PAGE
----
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Using the lens maker’s equation

Find the radius of curvature of a biconcave lens symmetrically ground from a glass with index of refractive 1.55 so that its focal length in air is 20 cm (for a biconcave lens, both surfaces have the same radius of curvature).

Strategy

Use the thin-lens form of the lens maker’s equation:

1 f = ( n 2 n 1 1 ) ( 1 R 1 1 R 2 )

where R 1 < 0 and R 2 > 0 . Since we are making a symmetric biconcave lens, we have | R 1 | = | R 2 | .

Solution

We can determine the radius R of curvature from

1 f = ( n 2 n 1 1 ) ( 2 R ) .

Solving for R and inserting f = −20 cm , n 2 = 1.55 , and n 1 = 1.00 gives

R = −2 f ( n 2 n 1 1 ) = −2 ( −20 cm ) ( 1.55 1.00 1 ) = 22 cm .
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Converging lens and different object distances

Find the location, orientation, and magnification of the image for an 3.0 cm high object at each of the following positions in front of a convex lens of focal length 10.0 cm. (a) d o = 50.0 cm , (b) d o = 5.00 cm , and (c) d o = 20.0 cm .

Strategy

We start with the thin-lens equation 1 d i + 1 d o = 1 f . Solve this for the image distance d i and insert the given object distance and focal length.

Solution

  1. For d o = 50 cm, f = + 10 cm , this gives
    d i = ( 1 f 1 d o ) −1 = ( 1 10.0 cm 1 50.0 cm ) −1 = 12.5 cm

    The image is positive, so the image, is real, is on the opposite side of the lens from the object, and is 12.6 cm from the lens. To find the magnification and orientation of the image, use
    m = d i d o = 12.5 cm 50.0 cm = −0.250 .

    The negative magnification means that the image is inverted. Since | m | < 1 , the image is smaller than the object. The size of the image is given by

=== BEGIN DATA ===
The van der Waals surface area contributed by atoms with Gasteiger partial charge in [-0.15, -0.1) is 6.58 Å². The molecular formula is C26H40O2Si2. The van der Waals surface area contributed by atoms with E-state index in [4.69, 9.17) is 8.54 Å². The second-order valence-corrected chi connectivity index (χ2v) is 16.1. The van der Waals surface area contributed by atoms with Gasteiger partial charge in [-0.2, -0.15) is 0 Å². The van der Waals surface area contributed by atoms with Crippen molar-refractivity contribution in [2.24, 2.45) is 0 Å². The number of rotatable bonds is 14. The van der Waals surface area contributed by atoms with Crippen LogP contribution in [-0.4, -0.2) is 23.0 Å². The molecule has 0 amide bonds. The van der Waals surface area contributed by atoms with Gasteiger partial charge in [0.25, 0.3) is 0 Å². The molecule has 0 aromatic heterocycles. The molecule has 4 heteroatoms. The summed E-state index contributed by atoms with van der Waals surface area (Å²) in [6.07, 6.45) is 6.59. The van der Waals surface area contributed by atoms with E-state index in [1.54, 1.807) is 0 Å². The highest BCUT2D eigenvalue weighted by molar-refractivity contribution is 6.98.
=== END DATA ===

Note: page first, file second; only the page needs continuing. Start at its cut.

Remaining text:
| h i | = | m | h o = ( 0.250 ) ( 3.0 cm ) = 0.75 cm
  2. For d o = 5.00 cm, f = + 10.0 cm
    d i = ( 1 f 1 d o ) −1 = ( 1 10.0 cm 1 5.00 cm ) −1 = −10.0 cm

    The image distance is negative, so the image is virtual, is on the same side of the lens as the object, and is 10 cm from the lens. The magnification and orientation of the image are found from
    m = d i d o = −10.0 cm 5.00 cm = + 2.00 .

    The positive magnification means that the image is upright (i.e., it has the same orientation as the object). Since | m | > 0 , the image is larger than the object. The size of the image is
    | h i | = | m | h o = ( 2.00 ) ( 3.0 cm ) = 6.0 cm .
  3. For d o = 20 cm, f = + 10 cm
    d i = ( 1 f 1 d o ) −1 = ( 1 10.0 cm 1 20.0 cm ) −1 = 20.0 cm

    The image distance is positive, so the image is real, is on the opposite side of the lens from the object, and is 20.0 cm from the lens. The magnification is
    m = d i d o = 20.0 cm 20.0 cm = −1.00 .

    The negative magnification means that the image is inverted. Since | m | = 1 , the image is the same size as the object.
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When solving problems in geometric optics, we often need to combine ray tracing and the lens equations. The following example demonstrates this approach.

Choosing the focal length and type of lens

To project an image of a light bulb on a screen 1.50 m away, you need to choose what type of lens to use (converging or diverging) and its focal length ( [link] ). The distance between the lens and the lightbulb is fixed at 0.75 m. Also, what is the magnification and orientation of the image?

Strategy

The image must be real, so you choose to use a converging lens. The focal length can be found by using the thin-lens equation and solving for the focal length. The object distance is d o = 0.75 m and the image distance is d i = 1.5 m .

Solution

Solve the thin lens for the focal length and insert the desired object and image distances:

1 d o + 1 d i = 1 f f = ( 1 d o + 1 d i ) −1 = ( 1 0.75 m + 1 1.5 m ) −1 = 0.50 m

The magnification is

m = d i d o = 1.5 m 0.75 m = −2.0 .

Significance

The minus sign for the magnification means that the image is inverted. The focal length is positive, as expected for a converging lens. Ray tracing can be used to check the calculation (see [link] ). As expected, the image is inverted, is real, and is larger than the object.

Figure shows a bi-convex lens with focal length 0.5 meters and a light bulb placed 0.75 meters in front of it. An inverted image of the bulb is formed on a screen placed 1.5 meters behind the lens.
A light bulb placed 0.75 m from a lens having a 0.50-m focal length produces a real image on a screen, as discussed in the example. Ray tracing predicts the image location and size.
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Source:  OpenStax, University physics volume 3. OpenStax CNX. Nov 04, 2016 Download for free at http://cnx.org/content/col12067/1.4
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